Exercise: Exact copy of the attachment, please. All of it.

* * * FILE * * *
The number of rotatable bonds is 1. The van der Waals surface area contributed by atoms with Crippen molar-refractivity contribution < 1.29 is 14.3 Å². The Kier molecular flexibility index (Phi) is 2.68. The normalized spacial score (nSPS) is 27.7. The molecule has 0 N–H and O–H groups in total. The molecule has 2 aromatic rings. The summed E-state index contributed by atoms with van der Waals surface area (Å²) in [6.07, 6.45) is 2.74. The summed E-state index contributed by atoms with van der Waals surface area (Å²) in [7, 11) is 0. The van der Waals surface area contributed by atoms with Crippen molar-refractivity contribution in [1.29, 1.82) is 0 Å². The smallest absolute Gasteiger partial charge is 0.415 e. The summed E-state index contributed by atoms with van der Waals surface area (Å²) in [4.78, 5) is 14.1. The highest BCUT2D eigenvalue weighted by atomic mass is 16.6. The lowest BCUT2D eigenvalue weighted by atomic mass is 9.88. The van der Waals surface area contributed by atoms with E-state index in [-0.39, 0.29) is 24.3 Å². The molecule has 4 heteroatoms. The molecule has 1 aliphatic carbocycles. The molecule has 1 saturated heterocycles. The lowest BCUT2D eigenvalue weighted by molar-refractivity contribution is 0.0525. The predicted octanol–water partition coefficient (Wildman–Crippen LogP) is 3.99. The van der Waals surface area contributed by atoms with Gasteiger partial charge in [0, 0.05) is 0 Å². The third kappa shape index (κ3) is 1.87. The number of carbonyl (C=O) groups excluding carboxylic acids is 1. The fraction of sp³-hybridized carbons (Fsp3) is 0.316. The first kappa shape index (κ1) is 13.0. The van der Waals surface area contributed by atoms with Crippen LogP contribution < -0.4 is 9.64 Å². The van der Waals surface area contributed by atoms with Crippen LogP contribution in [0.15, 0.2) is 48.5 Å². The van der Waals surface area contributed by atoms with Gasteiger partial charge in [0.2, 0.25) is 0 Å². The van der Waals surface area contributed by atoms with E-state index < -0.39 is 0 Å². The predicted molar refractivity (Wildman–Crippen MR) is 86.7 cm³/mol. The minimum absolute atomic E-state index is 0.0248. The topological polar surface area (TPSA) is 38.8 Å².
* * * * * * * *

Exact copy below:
The number of rotatable bonds is 1. The van der Waals surface area contributed by atoms with Crippen molar-refractivity contribution < 1.29 is 14.3 Å². The Kier molecular flexibility index (Phi) is 2.68. The normalized spacial score (nSPS) is 27.7. The molecule has 0 N–H and O–H groups in total. The molecule has 2 aromatic rings. The summed E-state index contributed by atoms with van der Waals surface area (Å²) in [6.07, 6.45) is 2.74. The summed E-state index contributed by atoms with van der Waals surface area (Å²) in [7, 11) is 0. The van der Waals surface area contributed by atoms with Crippen molar-refractivity contribution in [1.29, 1.82) is 0 Å². The smallest absolute Gasteiger partial charge is 0.415 e. The summed E-state index contributed by atoms with van der Waals surface area (Å²) in [4.78, 5) is 14.1. The highest BCUT2D eigenvalue weighted by atomic mass is 16.6. The lowest BCUT2D eigenvalue weighted by atomic mass is 9.88. The van der Waals surface area contributed by atoms with E-state index in [-0.39, 0.29) is 24.3 Å². The molecule has 4 heteroatoms. The molecule has 1 aliphatic carbocycles. The molecule has 1 saturated heterocycles. The lowest BCUT2D eigenvalue weighted by molar-refractivity contribution is 0.0525. The predicted octanol–water partition coefficient (Wildman–Crippen LogP) is 3.99. The van der Waals surface area contributed by atoms with Gasteiger partial charge in [0, 0.05) is 0 Å². The third kappa shape index (κ3) is 1.87. The number of carbonyl (C=O) groups excluding carboxylic acids is 1. The fraction of sp³-hybridized carbons (Fsp3) is 0.316. The first kappa shape index (κ1) is 13.0. The van der Waals surface area contributed by atoms with Crippen LogP contribution < -0.4 is 9.64 Å². The van der Waals surface area contributed by atoms with Crippen LogP contribution in [0.15, 0.2) is 48.5 Å². The van der Waals surface area contributed by atoms with Gasteiger partial charge in [0.2, 0.25) is 0 Å². The van der Waals surface area contributed by atoms with E-state index < -0.39 is 0 Å². The predicted molar refractivity (Wildman–Crippen MR) is 86.7 cm³/mol. The minimum absolute atomic E-state index is 0.0248. The topological polar surface area (TPSA) is 38.8 Å².